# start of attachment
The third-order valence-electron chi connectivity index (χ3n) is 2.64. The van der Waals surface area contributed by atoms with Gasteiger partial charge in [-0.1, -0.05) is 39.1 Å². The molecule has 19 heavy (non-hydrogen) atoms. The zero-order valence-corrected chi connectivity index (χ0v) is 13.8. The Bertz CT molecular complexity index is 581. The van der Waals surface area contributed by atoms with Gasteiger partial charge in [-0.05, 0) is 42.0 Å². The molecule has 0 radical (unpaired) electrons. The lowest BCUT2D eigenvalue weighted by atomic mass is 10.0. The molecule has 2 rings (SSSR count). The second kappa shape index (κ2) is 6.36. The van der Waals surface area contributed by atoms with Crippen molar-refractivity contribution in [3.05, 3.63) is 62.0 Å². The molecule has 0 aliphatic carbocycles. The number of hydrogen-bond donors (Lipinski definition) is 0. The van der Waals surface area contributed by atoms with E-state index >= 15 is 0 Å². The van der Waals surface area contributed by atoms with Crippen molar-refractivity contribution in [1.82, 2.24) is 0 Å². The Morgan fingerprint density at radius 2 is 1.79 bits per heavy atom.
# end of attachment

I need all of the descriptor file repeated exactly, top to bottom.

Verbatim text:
The third-order valence-electron chi connectivity index (χ3n) is 2.64. The van der Waals surface area contributed by atoms with Gasteiger partial charge in [-0.1, -0.05) is 39.1 Å². The molecule has 19 heavy (non-hydrogen) atoms. The zero-order valence-corrected chi connectivity index (χ0v) is 13.8. The Bertz CT molecular complexity index is 581. The van der Waals surface area contributed by atoms with Gasteiger partial charge in [-0.05, 0) is 42.0 Å². The molecule has 0 radical (unpaired) electrons. The lowest BCUT2D eigenvalue weighted by atomic mass is 10.0. The molecule has 2 rings (SSSR count). The second kappa shape index (κ2) is 6.36. The van der Waals surface area contributed by atoms with Crippen molar-refractivity contribution in [3.05, 3.63) is 62.0 Å². The molecule has 0 aliphatic carbocycles. The number of hydrogen-bond donors (Lipinski definition) is 0. The van der Waals surface area contributed by atoms with E-state index >= 15 is 0 Å². The van der Waals surface area contributed by atoms with Crippen molar-refractivity contribution in [1.82, 2.24) is 0 Å². The Morgan fingerprint density at radius 2 is 1.79 bits per heavy atom.